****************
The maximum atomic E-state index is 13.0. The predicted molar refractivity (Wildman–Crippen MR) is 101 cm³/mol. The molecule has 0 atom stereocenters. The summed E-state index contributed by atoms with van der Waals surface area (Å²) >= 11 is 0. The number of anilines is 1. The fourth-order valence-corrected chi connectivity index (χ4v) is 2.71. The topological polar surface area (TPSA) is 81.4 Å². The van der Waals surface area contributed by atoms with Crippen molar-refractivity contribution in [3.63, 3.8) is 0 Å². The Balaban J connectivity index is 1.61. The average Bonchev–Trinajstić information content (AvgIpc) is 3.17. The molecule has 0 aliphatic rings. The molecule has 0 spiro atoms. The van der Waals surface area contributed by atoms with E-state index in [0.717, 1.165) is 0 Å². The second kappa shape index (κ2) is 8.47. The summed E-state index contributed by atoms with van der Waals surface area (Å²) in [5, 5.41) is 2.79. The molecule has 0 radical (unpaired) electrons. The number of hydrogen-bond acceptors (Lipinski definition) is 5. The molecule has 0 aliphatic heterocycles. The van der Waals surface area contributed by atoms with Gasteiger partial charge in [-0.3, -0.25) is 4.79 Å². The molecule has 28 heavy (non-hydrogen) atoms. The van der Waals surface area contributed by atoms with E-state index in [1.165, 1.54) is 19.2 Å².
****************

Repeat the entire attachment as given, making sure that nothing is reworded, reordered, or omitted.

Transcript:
The maximum atomic E-state index is 13.0. The predicted molar refractivity (Wildman–Crippen MR) is 101 cm³/mol. The molecule has 0 atom stereocenters. The summed E-state index contributed by atoms with van der Waals surface area (Å²) >= 11 is 0. The number of anilines is 1. The fourth-order valence-corrected chi connectivity index (χ4v) is 2.71. The topological polar surface area (TPSA) is 81.4 Å². The van der Waals surface area contributed by atoms with Crippen molar-refractivity contribution in [3.63, 3.8) is 0 Å². The Balaban J connectivity index is 1.61. The average Bonchev–Trinajstić information content (AvgIpc) is 3.17. The molecule has 0 aliphatic rings. The molecule has 0 spiro atoms. The van der Waals surface area contributed by atoms with E-state index in [0.717, 1.165) is 0 Å². The second kappa shape index (κ2) is 8.47. The summed E-state index contributed by atoms with van der Waals surface area (Å²) in [5, 5.41) is 2.79. The molecule has 0 radical (unpaired) electrons. The number of hydrogen-bond acceptors (Lipinski definition) is 5. The molecule has 0 aliphatic heterocycles. The van der Waals surface area contributed by atoms with Gasteiger partial charge in [-0.3, -0.25) is 4.79 Å². The molecule has 28 heavy (non-hydrogen) atoms. The van der Waals surface area contributed by atoms with E-state index in [1.165, 1.54) is 19.2 Å².